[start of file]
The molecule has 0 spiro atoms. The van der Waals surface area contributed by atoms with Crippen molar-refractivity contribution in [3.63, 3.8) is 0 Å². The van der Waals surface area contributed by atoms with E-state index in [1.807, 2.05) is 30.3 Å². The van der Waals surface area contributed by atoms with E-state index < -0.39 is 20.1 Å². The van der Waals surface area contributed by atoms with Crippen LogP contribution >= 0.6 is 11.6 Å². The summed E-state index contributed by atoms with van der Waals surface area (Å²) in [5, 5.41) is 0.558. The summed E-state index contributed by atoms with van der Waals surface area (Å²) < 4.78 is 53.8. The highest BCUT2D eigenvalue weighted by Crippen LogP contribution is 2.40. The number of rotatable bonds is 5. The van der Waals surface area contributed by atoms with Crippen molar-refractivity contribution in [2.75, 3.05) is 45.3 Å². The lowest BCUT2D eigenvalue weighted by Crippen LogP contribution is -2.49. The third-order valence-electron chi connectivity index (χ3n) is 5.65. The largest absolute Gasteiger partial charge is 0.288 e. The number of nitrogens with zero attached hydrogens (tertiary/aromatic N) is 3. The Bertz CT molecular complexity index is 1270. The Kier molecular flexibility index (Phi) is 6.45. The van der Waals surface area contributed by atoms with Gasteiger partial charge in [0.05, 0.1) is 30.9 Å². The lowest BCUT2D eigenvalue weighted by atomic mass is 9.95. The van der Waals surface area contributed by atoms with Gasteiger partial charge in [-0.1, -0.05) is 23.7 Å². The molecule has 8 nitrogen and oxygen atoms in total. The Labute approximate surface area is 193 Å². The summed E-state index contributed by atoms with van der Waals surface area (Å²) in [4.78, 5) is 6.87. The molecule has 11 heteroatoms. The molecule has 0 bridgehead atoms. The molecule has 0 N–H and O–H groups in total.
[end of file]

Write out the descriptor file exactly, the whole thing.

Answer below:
The molecule has 0 spiro atoms. The van der Waals surface area contributed by atoms with Crippen molar-refractivity contribution in [3.63, 3.8) is 0 Å². The van der Waals surface area contributed by atoms with E-state index in [1.807, 2.05) is 30.3 Å². The van der Waals surface area contributed by atoms with E-state index < -0.39 is 20.1 Å². The van der Waals surface area contributed by atoms with Crippen LogP contribution >= 0.6 is 11.6 Å². The summed E-state index contributed by atoms with van der Waals surface area (Å²) in [5, 5.41) is 0.558. The summed E-state index contributed by atoms with van der Waals surface area (Å²) < 4.78 is 53.8. The highest BCUT2D eigenvalue weighted by Crippen LogP contribution is 2.40. The number of rotatable bonds is 5. The van der Waals surface area contributed by atoms with Crippen molar-refractivity contribution in [2.75, 3.05) is 45.3 Å². The lowest BCUT2D eigenvalue weighted by Crippen LogP contribution is -2.49. The third-order valence-electron chi connectivity index (χ3n) is 5.65. The largest absolute Gasteiger partial charge is 0.288 e. The number of nitrogens with zero attached hydrogens (tertiary/aromatic N) is 3. The Bertz CT molecular complexity index is 1270. The Kier molecular flexibility index (Phi) is 6.45. The van der Waals surface area contributed by atoms with Gasteiger partial charge in [0.05, 0.1) is 30.9 Å². The lowest BCUT2D eigenvalue weighted by atomic mass is 9.95. The van der Waals surface area contributed by atoms with Gasteiger partial charge in [-0.1, -0.05) is 23.7 Å². The molecule has 8 nitrogen and oxygen atoms in total. The Labute approximate surface area is 193 Å². The summed E-state index contributed by atoms with van der Waals surface area (Å²) in [4.78, 5) is 6.87. The molecule has 11 heteroatoms. The molecule has 0 bridgehead atoms. The molecule has 0 N–H and O–H groups in total.